• A 2017 US case, Davison v. Loudon County Board of Supervisors, centered on whether a government official could block people on social media for their views. A federal court in Virginia ruled this to violate the First Amendment right to freedom of expression (it most closely corresponds to the right to petition for redress of grievances), especially since most platforms allow users to "mute" someone they don't want to hear (meaning that person can still post/reply/whatever, but the official won't see the posts). A similar ruling came in 2018 in a parallel case involving President Donald Trump's habitual use of Twitter (he almost exclusively used his personal Twitter account to make public statements rather than the White House's official @POTUS account); another involved Congresswoman Alexandria Ocasio-Cortez. Both cases deemed that, as they were using the Twitter accounts in an official capacity, they could not block users from their posted content as it impedes their ability to hear about it.
    • The rise of AI generators like DALL-E and StableDiffusion that can create art from a text prompt have caused some controversy, since these programs rely on pre-existing images to know what the requested image is supposed to look like. Defenders claim that this is no different from a human artist looking at other artists' works for inspiration, while detractors say that taking an artist's work without permission to train an AI should be considered copyright infringement. That's quite apart from the fact that US common law has established that only humans can hold copyrights, but also that only a work's creator can claim one—meaning it's possible that any AI-generated image has no creator from a legal standpoint and therefore is automatically in the public domain.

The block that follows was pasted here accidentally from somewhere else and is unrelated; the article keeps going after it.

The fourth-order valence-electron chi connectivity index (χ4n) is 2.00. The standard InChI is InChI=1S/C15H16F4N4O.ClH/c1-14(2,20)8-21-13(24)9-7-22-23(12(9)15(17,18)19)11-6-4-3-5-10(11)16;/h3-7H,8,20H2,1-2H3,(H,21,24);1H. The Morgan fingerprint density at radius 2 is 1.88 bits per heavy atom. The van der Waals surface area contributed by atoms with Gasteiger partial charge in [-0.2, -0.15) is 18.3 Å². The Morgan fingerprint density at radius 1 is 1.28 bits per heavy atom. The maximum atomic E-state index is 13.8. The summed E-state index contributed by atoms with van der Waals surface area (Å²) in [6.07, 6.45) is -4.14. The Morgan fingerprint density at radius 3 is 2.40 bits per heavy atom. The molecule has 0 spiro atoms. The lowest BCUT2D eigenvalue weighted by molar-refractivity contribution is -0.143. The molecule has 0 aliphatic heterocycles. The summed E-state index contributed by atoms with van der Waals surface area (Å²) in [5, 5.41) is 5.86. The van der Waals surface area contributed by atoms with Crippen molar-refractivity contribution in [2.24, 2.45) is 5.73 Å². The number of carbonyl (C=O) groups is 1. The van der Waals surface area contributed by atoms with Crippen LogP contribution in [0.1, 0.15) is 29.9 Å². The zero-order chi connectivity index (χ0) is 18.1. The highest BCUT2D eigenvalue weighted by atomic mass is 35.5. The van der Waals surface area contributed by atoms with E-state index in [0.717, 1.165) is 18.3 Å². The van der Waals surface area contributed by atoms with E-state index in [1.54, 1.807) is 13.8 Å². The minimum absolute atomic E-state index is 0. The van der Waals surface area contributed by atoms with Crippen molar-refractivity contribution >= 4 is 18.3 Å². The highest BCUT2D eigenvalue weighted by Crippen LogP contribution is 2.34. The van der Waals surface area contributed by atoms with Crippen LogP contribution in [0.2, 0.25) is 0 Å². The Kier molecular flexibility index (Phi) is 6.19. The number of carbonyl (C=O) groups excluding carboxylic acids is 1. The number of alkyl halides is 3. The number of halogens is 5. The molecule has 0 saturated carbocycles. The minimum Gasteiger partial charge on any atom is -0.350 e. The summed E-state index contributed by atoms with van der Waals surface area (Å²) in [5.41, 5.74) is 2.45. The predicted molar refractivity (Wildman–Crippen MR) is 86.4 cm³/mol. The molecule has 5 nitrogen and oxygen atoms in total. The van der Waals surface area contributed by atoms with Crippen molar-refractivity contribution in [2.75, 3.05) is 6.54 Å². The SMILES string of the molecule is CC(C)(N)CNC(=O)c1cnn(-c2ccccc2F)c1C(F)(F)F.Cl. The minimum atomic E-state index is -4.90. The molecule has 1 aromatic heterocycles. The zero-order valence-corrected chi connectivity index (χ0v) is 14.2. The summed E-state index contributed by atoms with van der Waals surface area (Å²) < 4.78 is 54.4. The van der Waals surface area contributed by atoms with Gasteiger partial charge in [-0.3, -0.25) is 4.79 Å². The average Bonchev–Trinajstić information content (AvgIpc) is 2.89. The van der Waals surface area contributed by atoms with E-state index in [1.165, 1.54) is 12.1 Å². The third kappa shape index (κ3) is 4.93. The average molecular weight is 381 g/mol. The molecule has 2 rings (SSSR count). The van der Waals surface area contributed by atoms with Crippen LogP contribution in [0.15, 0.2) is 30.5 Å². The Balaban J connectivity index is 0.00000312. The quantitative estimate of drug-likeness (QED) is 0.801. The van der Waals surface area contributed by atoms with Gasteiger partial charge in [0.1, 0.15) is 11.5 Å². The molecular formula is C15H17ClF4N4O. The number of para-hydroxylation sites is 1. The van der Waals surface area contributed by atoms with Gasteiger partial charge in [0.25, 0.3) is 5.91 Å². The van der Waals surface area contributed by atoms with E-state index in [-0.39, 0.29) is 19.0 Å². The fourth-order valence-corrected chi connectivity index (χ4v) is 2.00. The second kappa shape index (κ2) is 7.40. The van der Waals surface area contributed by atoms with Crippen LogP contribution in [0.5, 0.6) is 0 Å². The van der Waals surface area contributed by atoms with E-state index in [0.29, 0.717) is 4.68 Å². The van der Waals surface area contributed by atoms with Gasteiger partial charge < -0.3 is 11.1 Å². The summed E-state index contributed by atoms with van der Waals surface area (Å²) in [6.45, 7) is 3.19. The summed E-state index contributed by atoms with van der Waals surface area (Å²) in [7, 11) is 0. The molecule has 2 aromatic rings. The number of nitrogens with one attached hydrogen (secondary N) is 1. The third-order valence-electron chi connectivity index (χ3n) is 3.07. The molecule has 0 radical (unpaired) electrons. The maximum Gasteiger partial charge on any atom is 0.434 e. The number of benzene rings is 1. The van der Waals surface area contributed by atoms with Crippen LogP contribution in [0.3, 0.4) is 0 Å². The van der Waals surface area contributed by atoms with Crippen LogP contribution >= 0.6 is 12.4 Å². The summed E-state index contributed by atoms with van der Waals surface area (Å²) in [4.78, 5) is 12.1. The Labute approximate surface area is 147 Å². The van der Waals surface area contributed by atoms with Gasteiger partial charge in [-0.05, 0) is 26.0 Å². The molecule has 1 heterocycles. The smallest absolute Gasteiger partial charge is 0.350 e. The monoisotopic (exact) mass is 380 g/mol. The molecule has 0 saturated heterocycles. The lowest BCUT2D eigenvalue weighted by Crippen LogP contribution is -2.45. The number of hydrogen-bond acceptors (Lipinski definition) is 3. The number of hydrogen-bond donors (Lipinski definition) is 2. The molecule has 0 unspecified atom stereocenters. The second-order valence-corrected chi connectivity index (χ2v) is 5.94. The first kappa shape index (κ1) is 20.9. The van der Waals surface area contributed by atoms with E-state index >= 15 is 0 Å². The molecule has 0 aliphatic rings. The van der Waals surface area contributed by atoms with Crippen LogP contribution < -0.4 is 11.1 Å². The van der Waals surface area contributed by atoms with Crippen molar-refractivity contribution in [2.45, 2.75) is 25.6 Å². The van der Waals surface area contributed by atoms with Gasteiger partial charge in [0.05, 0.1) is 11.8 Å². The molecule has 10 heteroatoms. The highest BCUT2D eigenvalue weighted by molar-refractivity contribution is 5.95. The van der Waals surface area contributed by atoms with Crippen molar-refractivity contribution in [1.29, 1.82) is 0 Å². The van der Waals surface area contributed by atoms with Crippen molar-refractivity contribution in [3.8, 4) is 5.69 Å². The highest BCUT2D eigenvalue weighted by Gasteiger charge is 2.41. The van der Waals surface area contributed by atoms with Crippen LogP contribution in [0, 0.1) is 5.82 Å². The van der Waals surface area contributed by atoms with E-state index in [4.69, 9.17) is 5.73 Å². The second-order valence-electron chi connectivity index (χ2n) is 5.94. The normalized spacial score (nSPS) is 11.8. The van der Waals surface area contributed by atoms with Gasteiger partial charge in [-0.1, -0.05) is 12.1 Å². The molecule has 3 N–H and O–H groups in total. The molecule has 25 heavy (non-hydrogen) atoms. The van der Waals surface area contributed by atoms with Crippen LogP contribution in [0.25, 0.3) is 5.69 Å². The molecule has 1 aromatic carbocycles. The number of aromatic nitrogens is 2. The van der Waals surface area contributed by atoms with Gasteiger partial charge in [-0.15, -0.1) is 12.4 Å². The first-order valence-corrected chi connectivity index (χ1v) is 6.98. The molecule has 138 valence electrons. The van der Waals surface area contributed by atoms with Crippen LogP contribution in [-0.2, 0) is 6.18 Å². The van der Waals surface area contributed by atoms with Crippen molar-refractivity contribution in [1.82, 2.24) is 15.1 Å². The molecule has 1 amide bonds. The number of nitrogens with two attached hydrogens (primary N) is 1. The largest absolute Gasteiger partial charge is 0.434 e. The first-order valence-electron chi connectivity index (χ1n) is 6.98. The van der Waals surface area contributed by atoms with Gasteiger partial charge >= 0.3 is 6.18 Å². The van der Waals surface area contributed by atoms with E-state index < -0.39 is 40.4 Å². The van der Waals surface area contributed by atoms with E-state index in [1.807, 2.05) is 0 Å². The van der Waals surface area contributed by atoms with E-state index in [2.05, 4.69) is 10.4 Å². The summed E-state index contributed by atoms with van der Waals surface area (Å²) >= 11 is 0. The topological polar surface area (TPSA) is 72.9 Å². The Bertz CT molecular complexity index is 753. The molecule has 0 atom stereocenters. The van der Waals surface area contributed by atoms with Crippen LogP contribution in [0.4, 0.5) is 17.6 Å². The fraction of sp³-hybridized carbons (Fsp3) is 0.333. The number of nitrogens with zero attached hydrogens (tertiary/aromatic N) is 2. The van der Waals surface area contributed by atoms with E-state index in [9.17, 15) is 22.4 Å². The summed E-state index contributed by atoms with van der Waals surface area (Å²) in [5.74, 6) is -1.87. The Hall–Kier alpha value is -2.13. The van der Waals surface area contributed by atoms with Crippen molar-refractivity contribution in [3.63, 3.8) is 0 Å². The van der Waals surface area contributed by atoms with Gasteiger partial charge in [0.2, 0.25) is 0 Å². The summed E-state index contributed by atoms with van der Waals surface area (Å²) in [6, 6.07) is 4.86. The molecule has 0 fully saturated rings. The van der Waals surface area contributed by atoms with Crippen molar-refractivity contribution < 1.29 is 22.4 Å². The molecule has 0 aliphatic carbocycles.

• There are lots of border disputes that can involve rivers that have changed course and the like, islands claimed by multiple nations, pieces of countries within in other countries within other countries (see Pakistan and India for example) but one especially odd example is Bir Tawil, a piece of land that ends up claimed by no one.note  See also the trope Regional Redecoration.
  • The effects of climate change threaten to lead to entirely new legal issues, whose resolution is still in discussion. The concept of "climate refugees"—people forced to leave their homelands due to environmental conditions—is one such new issue. Also the cases of small sovereign island nations like the Kingdom of Tonga, which is literally being swallowed by the Pacific as ocean levels rise.


Video Example(s):


"Greens follow Green Leader"

The Drazi decide on a new government every few years with the custom of drawing green and purple scarves from a barrel and then brawling between greens and purples. In the midst of trying to convince the Green Leader to call it off, Ivanova grabs his scarf from him, and is informed that SHE is now the Green Leader. The former Green Leader sheepishly explains, "Rules of combat older than contact with other races. Did not mention aliens. Rules change... caught up in committee. Not come through yet."

How well does it match the trope?

5 (7 votes)

Example of:

Main / FantasticLegalWeirdness